News — British Science Week
Each year, British Science Week celebrates all things science as well as technology, engineering and maths. This year, the annual event will take place from the 5th – 14th March with the theme ‘Innovating for the future’.
Science is all about innovation and working to create a better future for all, so whether your children are at home or at school, it’s important to get them involved.
If your kids are at home why not treat British Science Week like a game and get their thinking caps on by asking them which machine they would like to invent and why. Ask them to jot their ideas down, whether that’s using words, drawings or even making something. Next, ask them exactly what it is they want their invention to do and how it will do this, as this will get them talking about the science, technology, engineering and maths behind their idea. And who knows, they may have just come up with the next big scientific breakthrough!
If their invention is a bit out there and you don’t have the materials for them to create it, we’ve picked some of our favourite alternative experiments from the Science Museum website for them to try, which are equally as fun and easy to do!
Learn about density by making your own Lava Lamp
A clean plastic bottle, try to use one with smooth sides
Fizzy vitamin tablet
- Use the funnel to pour water into a clean bottle until it is one-third full.
- Add a few drops of red food colouring.
- Fill the rest of the bottle with vegetable oil.
- Break the vitamin tablet in half and add it to the bottle. Watch the lava bubbles!
How it works:
- This lava lamp effect works for two reasons. The first is that oil and water don’t mix. This is because water molecules are attracted to each other but not to oil.
- The other reason is because of density, which is how compact a substance is. Water is denser than oil, so the oil layer stays on top.
- The vitamin tablet falls through the oil, and when it reacts with the water it produces bubbles of carbon dioxide gas. This gas floats to the surface because it is less dense than both the water and the oil, carrying some coloured water with it.
- When the bubbles pop, the gas is released, and the denser water sinks back down again.
Create carbon dioxide with this Blow-Up Balloon experiment.
Small plastic bottle
Funnel or piece of paper
- Half fill the bottle with vinegar.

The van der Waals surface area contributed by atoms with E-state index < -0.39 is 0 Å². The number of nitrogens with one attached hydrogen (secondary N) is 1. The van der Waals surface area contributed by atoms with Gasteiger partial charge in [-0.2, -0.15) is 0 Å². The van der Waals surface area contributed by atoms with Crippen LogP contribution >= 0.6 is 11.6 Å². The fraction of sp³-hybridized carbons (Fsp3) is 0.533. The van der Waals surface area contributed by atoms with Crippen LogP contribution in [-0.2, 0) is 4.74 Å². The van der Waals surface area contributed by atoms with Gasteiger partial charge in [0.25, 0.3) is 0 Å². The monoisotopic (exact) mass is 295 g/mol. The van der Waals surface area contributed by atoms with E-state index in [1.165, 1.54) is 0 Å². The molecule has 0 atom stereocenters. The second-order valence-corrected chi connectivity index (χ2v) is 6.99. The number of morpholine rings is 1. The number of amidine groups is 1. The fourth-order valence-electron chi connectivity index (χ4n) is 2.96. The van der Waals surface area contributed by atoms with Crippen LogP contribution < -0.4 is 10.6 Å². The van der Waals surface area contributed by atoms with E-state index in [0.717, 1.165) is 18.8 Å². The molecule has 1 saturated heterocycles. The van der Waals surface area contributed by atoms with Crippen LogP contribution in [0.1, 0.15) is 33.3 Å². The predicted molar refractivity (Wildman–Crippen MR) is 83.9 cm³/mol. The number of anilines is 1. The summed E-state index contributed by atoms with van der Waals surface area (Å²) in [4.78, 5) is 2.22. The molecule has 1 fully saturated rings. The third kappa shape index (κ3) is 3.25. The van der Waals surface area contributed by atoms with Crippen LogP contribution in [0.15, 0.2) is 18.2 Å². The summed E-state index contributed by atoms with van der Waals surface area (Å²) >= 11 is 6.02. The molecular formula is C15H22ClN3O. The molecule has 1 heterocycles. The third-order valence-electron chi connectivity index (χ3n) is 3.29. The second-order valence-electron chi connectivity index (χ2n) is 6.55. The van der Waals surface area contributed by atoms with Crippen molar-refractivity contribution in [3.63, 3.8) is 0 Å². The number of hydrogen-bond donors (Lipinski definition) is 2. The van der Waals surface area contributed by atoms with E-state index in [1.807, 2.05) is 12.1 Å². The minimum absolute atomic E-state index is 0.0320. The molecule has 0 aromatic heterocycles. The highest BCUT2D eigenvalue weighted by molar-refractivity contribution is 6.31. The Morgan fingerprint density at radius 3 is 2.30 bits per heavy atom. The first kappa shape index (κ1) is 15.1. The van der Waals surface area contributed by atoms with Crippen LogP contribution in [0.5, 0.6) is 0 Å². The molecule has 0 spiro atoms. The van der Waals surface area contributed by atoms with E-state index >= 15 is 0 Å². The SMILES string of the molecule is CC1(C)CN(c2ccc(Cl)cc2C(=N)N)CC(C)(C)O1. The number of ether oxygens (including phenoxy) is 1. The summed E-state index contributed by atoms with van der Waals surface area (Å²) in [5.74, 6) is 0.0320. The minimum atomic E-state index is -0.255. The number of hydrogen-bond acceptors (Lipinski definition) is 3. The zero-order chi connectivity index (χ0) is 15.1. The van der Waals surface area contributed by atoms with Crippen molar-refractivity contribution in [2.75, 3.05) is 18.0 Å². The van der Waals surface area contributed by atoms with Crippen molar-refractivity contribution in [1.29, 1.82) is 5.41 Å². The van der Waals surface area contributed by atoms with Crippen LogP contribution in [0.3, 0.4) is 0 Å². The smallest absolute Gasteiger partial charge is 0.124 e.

- Using a funnel, half fill the balloon with baking soda. It helps if you’ve pre-stretched the balloon by blowing it up. You can make a funnel by rolling up a piece of paper.
- Carefully place the balloon over the neck of the bottle and allow it to droop over to the side, making sure none of the baking soda falls into the bottle.
- Lift the end of the balloon and pour the baking soda into the bottle. Shake well and place the bottle on a table. Watch the balloon inflate all by itself!
How it works:
- When you add the baking soda to the vinegar it causes a reaction.
- That reaction releases a gas called carbon dioxide (CO2 ).
- Because the balloon forms a seal around the bottle, the gas produced cannot escape, so it fills up the balloon.
Teach your children about forces with this Gravity-Defying Water experiment.
- Fill the glass with water.
- Place the card on top.
- Turn the glass over, while holding onto the card and making sure the card always stays flat. Do this over the plastic tray.
- When the glass is upside down let go of the card… and it should stay where it is!
How it works:
- The weight of the water inside the glass presses down on the card, but there is another force pressing upwards on the card from outside: atmospheric pressure.
- The atmosphere is more than 100 kilometres thick, and the weight of all that air above means that, at ground level, the air pushes on everything, in all directions.
- The atmospheric pressure on the underside of the card is strong enough to counteract the pressure of the water pushing downwards – until the card becomes sodden and soft, and the water begins to leak out around the rim of the glass.
Here is a very simple experiment you can try which teaches about magnetism; Magnetic Maze.
A plastic bottle
A 10p and 20p coin or a ball bearing
A marker pen
- Draw a maze onto the bottle with a marker pen.
- Drop the coin or ball bearing inside the bottle and use a magnet to guide it through the maze.
- Try doing the same with your other objects. Which ones work, and why?
- Try some different maze patterns too.
How it works:
- A magnet is anything that has a magnetic field around it. In this activity, the magnet’s field temporarily makes the coin into another magnet.
- The two magnets attract, and the coin is pulled towards the magnet. Only certain materials are affected by magnetic fields in this way; by far the most affected is iron.
- Many modern coins are made of steel (an alloy made mostly of iron) coated with a thin layer of either copper or nickel. Twenty pence coins are made of an alloy of copper and nickel, and will not work in this activity.
We would love to see what you get up to during British Science Week, share your experiments with us on social media and don’t forget to tag us in your posts!